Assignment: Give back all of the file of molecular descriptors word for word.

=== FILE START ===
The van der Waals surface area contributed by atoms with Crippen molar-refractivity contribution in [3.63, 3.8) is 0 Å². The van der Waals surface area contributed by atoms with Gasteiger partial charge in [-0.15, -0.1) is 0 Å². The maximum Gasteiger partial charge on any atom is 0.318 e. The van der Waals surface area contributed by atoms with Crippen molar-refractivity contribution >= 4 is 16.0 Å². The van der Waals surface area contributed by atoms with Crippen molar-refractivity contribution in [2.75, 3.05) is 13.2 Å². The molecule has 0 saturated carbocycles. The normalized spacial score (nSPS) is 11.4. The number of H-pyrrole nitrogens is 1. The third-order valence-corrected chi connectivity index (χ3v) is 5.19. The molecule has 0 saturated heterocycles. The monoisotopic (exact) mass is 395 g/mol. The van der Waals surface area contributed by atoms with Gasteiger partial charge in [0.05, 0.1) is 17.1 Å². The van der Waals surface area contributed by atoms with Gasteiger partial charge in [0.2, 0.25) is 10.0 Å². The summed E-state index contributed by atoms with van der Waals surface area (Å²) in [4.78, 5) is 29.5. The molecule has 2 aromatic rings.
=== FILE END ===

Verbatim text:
The van der Waals surface area contributed by atoms with Crippen molar-refractivity contribution in [3.63, 3.8) is 0 Å². The van der Waals surface area contributed by atoms with Gasteiger partial charge in [-0.15, -0.1) is 0 Å². The maximum Gasteiger partial charge on any atom is 0.318 e. The van der Waals surface area contributed by atoms with Crippen molar-refractivity contribution >= 4 is 16.0 Å². The van der Waals surface area contributed by atoms with Crippen molar-refractivity contribution in [2.75, 3.05) is 13.2 Å². The molecule has 0 saturated carbocycles. The normalized spacial score (nSPS) is 11.4. The number of H-pyrrole nitrogens is 1. The third-order valence-corrected chi connectivity index (χ3v) is 5.19. The molecule has 0 saturated heterocycles. The monoisotopic (exact) mass is 395 g/mol. The van der Waals surface area contributed by atoms with Gasteiger partial charge in [0.05, 0.1) is 17.1 Å². The van der Waals surface area contributed by atoms with Gasteiger partial charge in [0.2, 0.25) is 10.0 Å². The summed E-state index contributed by atoms with van der Waals surface area (Å²) in [4.78, 5) is 29.5. The molecule has 2 aromatic rings.